Keyelee Lawler-Dormer 'Untitled' Sound Work
Jacqui Seymour 1992/2009, Untitled Bach Series
Tias Fristiasa 'Untitled' (White Works)
Question: Why so many seemingly untitled works? What happened to the art of naming? Perhaps it isn't relevant in this show, and the artists feel as though their works do not need proper names...only secondary ones following the word untitled...
But this got me thinking about the role of titling. Recently in my Talk Week crit, a masters student deliberately withheld the titles of her works as an experiment to see whether the installation itself was enough information in a cold reading. Perhaps this is what is happening here in this show? A clever ploy to make us think harder, or perhaps, make us think more linear.
Yet the title of the show is Kaleidoscope, and the accompanying catalogue states that it means 'looking at beautiful forms'. So perhaps this show is really more about visual aesthetic as opposed to concept or narrative, hence why there is no need for a title? Sure the show provides a lot of optical interest through means of largely printed photographs, delicate print work and a giant 'soft space'. But then there's also Josh's disgustingly abject tanks and Keyelee's strange perspex contraption blasting noise, sound and other sorts of interactive confusion. Her work is not working with vision, but that of aural sensation and that of touch.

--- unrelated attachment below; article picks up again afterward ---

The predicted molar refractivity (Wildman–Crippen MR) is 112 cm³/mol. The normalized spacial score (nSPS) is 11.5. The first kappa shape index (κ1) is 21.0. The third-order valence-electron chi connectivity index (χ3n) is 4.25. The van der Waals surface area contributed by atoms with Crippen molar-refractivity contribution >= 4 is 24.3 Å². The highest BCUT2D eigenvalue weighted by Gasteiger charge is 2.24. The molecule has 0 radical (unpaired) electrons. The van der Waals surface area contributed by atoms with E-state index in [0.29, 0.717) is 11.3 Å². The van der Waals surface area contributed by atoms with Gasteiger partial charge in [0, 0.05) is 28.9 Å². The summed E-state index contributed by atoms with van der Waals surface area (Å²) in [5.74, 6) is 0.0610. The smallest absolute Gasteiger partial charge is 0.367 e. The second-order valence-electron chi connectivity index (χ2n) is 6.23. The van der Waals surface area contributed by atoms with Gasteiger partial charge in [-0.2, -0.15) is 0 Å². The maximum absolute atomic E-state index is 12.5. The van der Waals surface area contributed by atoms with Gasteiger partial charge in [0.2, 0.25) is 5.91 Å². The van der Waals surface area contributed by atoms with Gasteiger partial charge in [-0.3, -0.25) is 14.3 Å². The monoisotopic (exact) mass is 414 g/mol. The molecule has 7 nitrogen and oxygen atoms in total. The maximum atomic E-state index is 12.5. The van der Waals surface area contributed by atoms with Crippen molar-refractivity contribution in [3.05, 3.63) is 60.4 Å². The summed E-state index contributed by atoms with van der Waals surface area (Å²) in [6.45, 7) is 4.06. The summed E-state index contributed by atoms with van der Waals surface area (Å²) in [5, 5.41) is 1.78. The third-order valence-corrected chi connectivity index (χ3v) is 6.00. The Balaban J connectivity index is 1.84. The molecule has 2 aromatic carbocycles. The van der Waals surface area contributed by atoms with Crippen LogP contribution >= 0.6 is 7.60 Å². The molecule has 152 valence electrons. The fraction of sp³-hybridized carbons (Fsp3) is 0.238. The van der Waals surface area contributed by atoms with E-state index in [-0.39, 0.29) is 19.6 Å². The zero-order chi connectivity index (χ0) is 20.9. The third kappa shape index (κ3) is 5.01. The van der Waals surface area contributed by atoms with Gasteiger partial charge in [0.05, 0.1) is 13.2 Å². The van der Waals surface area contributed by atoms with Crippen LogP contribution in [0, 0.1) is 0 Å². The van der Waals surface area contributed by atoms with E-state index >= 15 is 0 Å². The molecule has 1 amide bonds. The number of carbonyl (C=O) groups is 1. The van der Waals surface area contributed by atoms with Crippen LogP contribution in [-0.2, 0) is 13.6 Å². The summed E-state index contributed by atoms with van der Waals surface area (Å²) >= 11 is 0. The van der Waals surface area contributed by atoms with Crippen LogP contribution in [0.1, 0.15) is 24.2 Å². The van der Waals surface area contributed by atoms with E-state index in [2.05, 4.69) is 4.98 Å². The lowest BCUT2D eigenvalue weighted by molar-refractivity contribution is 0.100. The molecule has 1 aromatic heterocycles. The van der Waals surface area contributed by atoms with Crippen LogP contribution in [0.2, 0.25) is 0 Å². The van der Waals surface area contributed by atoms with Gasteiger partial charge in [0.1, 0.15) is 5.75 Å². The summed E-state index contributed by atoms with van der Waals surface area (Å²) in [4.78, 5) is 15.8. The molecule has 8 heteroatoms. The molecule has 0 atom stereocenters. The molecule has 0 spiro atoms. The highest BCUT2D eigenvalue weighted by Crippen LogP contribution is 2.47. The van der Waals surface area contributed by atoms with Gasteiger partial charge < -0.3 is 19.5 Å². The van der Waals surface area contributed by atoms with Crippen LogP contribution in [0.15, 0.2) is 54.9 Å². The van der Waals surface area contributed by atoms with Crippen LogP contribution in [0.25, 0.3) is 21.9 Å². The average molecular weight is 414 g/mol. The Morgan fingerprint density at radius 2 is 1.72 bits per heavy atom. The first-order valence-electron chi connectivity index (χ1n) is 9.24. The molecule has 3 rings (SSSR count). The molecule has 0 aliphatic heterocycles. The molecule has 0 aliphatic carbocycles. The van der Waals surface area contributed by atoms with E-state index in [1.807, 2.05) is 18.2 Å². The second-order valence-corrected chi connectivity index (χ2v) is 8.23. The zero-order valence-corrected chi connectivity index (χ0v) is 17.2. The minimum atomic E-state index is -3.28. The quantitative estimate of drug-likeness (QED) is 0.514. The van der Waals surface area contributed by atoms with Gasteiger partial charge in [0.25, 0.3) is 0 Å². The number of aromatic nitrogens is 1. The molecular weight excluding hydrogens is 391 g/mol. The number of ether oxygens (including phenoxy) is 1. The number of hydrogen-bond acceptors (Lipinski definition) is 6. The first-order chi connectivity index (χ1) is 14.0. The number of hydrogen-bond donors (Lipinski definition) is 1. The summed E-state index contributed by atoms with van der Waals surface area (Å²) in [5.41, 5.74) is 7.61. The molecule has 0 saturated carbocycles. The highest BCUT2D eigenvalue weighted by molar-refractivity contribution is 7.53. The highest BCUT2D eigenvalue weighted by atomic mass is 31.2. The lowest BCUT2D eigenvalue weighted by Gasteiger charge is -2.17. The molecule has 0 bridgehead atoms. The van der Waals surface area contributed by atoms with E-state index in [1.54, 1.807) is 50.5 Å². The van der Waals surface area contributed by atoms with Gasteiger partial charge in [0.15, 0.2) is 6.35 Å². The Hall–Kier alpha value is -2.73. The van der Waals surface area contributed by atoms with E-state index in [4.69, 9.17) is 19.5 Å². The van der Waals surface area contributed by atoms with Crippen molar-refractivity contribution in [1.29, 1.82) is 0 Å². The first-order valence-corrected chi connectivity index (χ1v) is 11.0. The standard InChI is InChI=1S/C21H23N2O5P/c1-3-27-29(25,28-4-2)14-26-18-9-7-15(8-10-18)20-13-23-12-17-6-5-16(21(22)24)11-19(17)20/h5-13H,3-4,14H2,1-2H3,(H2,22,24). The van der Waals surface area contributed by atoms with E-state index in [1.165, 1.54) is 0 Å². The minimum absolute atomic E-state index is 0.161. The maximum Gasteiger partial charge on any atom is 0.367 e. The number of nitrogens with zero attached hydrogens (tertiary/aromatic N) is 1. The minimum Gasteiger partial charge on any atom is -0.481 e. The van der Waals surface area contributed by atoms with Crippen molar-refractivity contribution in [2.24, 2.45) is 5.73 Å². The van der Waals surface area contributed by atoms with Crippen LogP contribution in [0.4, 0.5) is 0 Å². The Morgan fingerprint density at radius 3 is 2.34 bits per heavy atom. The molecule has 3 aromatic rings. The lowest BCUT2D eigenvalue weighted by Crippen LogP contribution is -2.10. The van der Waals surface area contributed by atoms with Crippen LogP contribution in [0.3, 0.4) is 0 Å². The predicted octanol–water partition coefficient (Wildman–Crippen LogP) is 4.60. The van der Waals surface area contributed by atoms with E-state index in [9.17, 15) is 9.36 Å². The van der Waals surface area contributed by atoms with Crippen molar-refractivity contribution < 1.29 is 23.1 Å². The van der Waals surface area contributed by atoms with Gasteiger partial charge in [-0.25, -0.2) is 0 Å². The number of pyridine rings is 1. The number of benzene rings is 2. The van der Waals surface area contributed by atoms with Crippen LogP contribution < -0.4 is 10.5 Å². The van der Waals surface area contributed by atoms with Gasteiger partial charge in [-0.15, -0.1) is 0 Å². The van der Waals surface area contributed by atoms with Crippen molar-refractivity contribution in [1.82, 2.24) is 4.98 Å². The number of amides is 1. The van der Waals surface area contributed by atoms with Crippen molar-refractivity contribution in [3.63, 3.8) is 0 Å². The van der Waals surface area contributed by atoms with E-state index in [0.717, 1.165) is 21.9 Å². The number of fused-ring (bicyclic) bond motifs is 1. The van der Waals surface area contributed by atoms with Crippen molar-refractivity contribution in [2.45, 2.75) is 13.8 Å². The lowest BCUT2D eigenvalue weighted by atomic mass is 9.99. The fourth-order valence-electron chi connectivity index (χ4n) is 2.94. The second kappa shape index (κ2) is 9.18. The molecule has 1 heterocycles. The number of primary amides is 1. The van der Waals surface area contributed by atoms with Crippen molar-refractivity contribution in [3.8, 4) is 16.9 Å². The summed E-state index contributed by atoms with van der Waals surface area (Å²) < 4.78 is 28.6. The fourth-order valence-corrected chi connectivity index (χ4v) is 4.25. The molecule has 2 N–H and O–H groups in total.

So it leaves me to ponder how mixed this show is. On one hand, we have the comfortable (Clare's photographs reminded some of the softness of domestic placemats from the 70s) and on the other, jarring.
Kaleidoscopes are essentially different broken particles being manipulated through reflection to create a whole vision. And that's how I see this show. A strange mix of pieces coming together to do something...but I'm not sure what yet. I also refuse to accept that they are only coming together to delight in the aesthetic.
Further reflection (the kind that occurs mentally) is needed but in the meantime, go see the show at St Paul Street Gallery 3.
p.s. To keep in mind the actual purpose for the Pilot programme is that it is a professional practice paper, and that the actual brief states that we do not need to be striving towards creating links or a thematically cohesive show, only that we need to put on a show and that our work needs to be in it. In fact, we are discouraged from adopting overt themes.
This is probably why people can be perplexed when entering a Pilot show, we automatically try to look for links that we have been perhaps conditioned to expect, and we are sorely disappointed when we do not find it. This should not be a sadness towards the artists creating the show as we are only conceding to the brief.
Sometimes though, there is a thin thread that connects a Pilot together. When this thread has been identified and pushed with clever subtlety, a show can be more than an ordinary fulfilment of brief. I think something along these lines could be happening within this show but I also think it that it is something that nobody has put their finger on quite yet. Maybe such a thread is too clever to reveal itself to me in ravaged post talk week state. I also question whether the artists themselves know this thread, only because the catalogue seems more concerned with individual, isolated ideas than that of a greater whole.
The rambling must stop.